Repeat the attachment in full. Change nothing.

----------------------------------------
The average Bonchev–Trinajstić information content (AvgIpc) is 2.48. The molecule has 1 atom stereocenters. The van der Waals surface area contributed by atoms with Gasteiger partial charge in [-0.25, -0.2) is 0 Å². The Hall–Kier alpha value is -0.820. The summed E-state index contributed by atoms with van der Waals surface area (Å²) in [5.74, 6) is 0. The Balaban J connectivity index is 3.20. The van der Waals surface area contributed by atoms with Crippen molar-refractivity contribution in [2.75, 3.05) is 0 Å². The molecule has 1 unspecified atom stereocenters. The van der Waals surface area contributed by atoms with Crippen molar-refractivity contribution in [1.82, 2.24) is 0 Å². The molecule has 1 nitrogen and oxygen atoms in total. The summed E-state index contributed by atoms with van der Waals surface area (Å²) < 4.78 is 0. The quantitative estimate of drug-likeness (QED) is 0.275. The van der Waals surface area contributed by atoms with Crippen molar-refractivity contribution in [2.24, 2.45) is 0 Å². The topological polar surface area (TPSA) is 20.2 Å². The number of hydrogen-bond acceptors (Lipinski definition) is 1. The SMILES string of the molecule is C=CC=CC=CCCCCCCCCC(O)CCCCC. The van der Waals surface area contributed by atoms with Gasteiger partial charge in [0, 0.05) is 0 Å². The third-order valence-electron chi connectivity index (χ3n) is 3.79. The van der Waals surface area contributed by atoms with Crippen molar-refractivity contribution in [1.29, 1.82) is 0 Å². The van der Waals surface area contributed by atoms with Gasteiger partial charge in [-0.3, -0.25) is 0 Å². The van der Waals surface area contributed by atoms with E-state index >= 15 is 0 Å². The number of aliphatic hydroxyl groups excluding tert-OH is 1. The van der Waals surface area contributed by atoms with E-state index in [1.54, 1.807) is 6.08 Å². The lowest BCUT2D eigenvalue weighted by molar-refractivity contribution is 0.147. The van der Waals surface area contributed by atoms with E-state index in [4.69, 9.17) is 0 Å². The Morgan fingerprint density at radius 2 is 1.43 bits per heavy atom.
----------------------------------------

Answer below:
The average Bonchev–Trinajstić information content (AvgIpc) is 2.48. The molecule has 1 atom stereocenters. The van der Waals surface area contributed by atoms with Gasteiger partial charge in [-0.25, -0.2) is 0 Å². The Hall–Kier alpha value is -0.820. The summed E-state index contributed by atoms with van der Waals surface area (Å²) in [5.74, 6) is 0. The Balaban J connectivity index is 3.20. The van der Waals surface area contributed by atoms with Crippen molar-refractivity contribution in [2.75, 3.05) is 0 Å². The molecule has 1 unspecified atom stereocenters. The van der Waals surface area contributed by atoms with Crippen molar-refractivity contribution in [1.82, 2.24) is 0 Å². The molecule has 1 nitrogen and oxygen atoms in total. The summed E-state index contributed by atoms with van der Waals surface area (Å²) < 4.78 is 0. The quantitative estimate of drug-likeness (QED) is 0.275. The van der Waals surface area contributed by atoms with Crippen molar-refractivity contribution in [2.24, 2.45) is 0 Å². The topological polar surface area (TPSA) is 20.2 Å². The number of hydrogen-bond acceptors (Lipinski definition) is 1. The SMILES string of the molecule is C=CC=CC=CCCCCCCCCC(O)CCCCC. The van der Waals surface area contributed by atoms with Gasteiger partial charge in [0, 0.05) is 0 Å². The third-order valence-electron chi connectivity index (χ3n) is 3.79. The van der Waals surface area contributed by atoms with Crippen molar-refractivity contribution in [1.29, 1.82) is 0 Å². The van der Waals surface area contributed by atoms with Gasteiger partial charge in [-0.3, -0.25) is 0 Å². The van der Waals surface area contributed by atoms with E-state index >= 15 is 0 Å². The number of aliphatic hydroxyl groups excluding tert-OH is 1. The van der Waals surface area contributed by atoms with E-state index in [1.54, 1.807) is 6.08 Å². The lowest BCUT2D eigenvalue weighted by molar-refractivity contribution is 0.147. The van der Waals surface area contributed by atoms with E-state index in [4.69, 9.17) is 0 Å². The Morgan fingerprint density at radius 2 is 1.43 bits per heavy atom.